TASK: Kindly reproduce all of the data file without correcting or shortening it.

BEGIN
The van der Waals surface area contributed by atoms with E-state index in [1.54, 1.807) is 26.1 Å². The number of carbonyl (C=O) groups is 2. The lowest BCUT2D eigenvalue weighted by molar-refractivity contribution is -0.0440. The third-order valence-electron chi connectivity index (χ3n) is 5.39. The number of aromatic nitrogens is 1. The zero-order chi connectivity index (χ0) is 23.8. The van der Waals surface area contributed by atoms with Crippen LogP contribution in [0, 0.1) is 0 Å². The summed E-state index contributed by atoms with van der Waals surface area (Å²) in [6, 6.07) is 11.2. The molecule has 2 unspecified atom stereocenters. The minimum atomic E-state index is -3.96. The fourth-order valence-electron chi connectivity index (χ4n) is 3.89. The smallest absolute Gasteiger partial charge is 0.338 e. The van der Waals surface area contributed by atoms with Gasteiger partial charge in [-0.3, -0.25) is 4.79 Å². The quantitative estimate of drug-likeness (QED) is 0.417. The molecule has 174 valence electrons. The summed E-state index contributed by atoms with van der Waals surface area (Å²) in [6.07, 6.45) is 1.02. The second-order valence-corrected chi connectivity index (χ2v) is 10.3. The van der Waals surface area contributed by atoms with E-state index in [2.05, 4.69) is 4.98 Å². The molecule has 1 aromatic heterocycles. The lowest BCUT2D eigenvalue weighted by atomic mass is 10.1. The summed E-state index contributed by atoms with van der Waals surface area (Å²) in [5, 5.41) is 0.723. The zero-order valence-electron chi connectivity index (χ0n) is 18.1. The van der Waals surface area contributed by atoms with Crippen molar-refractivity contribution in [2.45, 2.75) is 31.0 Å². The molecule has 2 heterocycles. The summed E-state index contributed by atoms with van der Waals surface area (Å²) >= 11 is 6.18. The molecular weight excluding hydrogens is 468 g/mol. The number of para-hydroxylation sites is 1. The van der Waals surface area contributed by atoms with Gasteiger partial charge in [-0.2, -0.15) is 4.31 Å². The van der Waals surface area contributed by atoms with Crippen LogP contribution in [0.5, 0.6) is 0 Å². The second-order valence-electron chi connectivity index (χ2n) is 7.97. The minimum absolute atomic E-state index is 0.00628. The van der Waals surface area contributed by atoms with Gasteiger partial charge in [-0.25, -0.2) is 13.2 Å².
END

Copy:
The van der Waals surface area contributed by atoms with E-state index in [1.54, 1.807) is 26.1 Å². The number of carbonyl (C=O) groups is 2. The lowest BCUT2D eigenvalue weighted by molar-refractivity contribution is -0.0440. The third-order valence-electron chi connectivity index (χ3n) is 5.39. The number of aromatic nitrogens is 1. The zero-order chi connectivity index (χ0) is 23.8. The van der Waals surface area contributed by atoms with Crippen LogP contribution in [0, 0.1) is 0 Å². The summed E-state index contributed by atoms with van der Waals surface area (Å²) in [6, 6.07) is 11.2. The molecule has 2 unspecified atom stereocenters. The minimum atomic E-state index is -3.96. The fourth-order valence-electron chi connectivity index (χ4n) is 3.89. The smallest absolute Gasteiger partial charge is 0.338 e. The van der Waals surface area contributed by atoms with Gasteiger partial charge in [-0.3, -0.25) is 4.79 Å². The quantitative estimate of drug-likeness (QED) is 0.417. The molecule has 174 valence electrons. The summed E-state index contributed by atoms with van der Waals surface area (Å²) in [6.07, 6.45) is 1.02. The second-order valence-corrected chi connectivity index (χ2v) is 10.3. The van der Waals surface area contributed by atoms with E-state index in [2.05, 4.69) is 4.98 Å². The molecule has 1 aromatic heterocycles. The lowest BCUT2D eigenvalue weighted by atomic mass is 10.1. The summed E-state index contributed by atoms with van der Waals surface area (Å²) in [5, 5.41) is 0.723. The zero-order valence-electron chi connectivity index (χ0n) is 18.1. The van der Waals surface area contributed by atoms with Crippen molar-refractivity contribution in [2.45, 2.75) is 31.0 Å². The molecule has 2 heterocycles. The summed E-state index contributed by atoms with van der Waals surface area (Å²) >= 11 is 6.18. The molecular weight excluding hydrogens is 468 g/mol. The number of para-hydroxylation sites is 1. The van der Waals surface area contributed by atoms with Gasteiger partial charge in [-0.2, -0.15) is 4.31 Å². The van der Waals surface area contributed by atoms with Crippen LogP contribution in [0.5, 0.6) is 0 Å². The second-order valence-electron chi connectivity index (χ2n) is 7.97. The minimum absolute atomic E-state index is 0.00628. The van der Waals surface area contributed by atoms with Gasteiger partial charge in [-0.25, -0.2) is 13.2 Å².